This paper investigates the finance-growth nexus where bank credit is decomposed into investment, consumption, and working capital credit. From a panel dataset of provinces in Indonesia, it documents that higher financial development measured by financial deepening and financial intermediation exhibits an inverted U-shaped relationship with economic growth. This non-linear effect of financial deepening is driven by both investment credit and consumption credit. These results suggest that too much investment credit and, to a lesser extent, consumption credit are detrimental to economic growth. Ultimately, only financial intermediation associated with working capital credit has a positive and monotonic impact on economic growth.
Exporting Liquidity: Branch Banking and Financial Integration
Erik P. Gilje, Elena Loutskina, Philip E. Strahan
Journal of Finance,
Using exogenous liquidity windfalls from oil and natural gas shale discoveries, we demonstrate that bank branch networks help integrate U.S. lending markets. Banks exposed to shale booms enjoy liquidity inflows, which increase their capacity to originate and hold new loans. Exposed banks increase mortgage lending in nonboom counties, but only where they have branches and only for hard‐to‐securitize mortgages. Our findings suggest that contracting frictions limit the ability of arm's length finance to integrate credit markets fully. Branch networks continue to play an important role in financial integration, despite the development of securitization markets.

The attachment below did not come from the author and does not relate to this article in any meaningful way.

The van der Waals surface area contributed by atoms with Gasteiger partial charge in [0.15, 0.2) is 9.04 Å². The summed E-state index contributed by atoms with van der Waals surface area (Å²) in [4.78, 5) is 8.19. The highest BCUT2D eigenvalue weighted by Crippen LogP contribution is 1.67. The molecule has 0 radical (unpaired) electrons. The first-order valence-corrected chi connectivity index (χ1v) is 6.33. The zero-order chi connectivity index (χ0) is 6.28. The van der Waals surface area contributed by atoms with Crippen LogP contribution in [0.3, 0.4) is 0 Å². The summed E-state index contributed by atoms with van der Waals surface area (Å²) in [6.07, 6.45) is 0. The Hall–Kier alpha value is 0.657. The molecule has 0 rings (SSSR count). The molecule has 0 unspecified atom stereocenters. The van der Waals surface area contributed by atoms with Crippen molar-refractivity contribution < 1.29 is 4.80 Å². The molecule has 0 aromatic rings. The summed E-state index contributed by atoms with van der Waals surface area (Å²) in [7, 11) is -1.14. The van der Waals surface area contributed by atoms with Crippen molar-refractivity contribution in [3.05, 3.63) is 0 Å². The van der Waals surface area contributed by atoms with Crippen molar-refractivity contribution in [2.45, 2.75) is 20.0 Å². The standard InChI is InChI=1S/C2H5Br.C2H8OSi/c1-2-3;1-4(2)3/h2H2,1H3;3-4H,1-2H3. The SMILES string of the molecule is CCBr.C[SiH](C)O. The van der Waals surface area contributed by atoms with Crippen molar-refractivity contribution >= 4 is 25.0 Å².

Cross-border Interbank Networks, Banking Risk and Contagion
Journal of Financial Stability,
Recent events have highlighted the role of cross-border linkages between banking systems in transmitting local developments across national borders. This paper analyzes whether international linkages in interbank markets affect the stability of interconnected banking systems and channel financial distress within a network consisting of banking systems of the main advanced countries for the period 1994–2012. Methodologically, I use a spatial modeling approach to test for spillovers in cross-border interbank markets. The results suggest that foreign exposures in banking play a significant role in channeling banking risk: I find that countries that are linked through foreign borrowing or lending positions to more stable banking systems abroad are significantly affected by positive spillover effects. From a policy point of view, this implies that in stable times, linkages in the banking system can be beneficial, while they have to be taken with caution in times of financial turmoil affecting the whole system.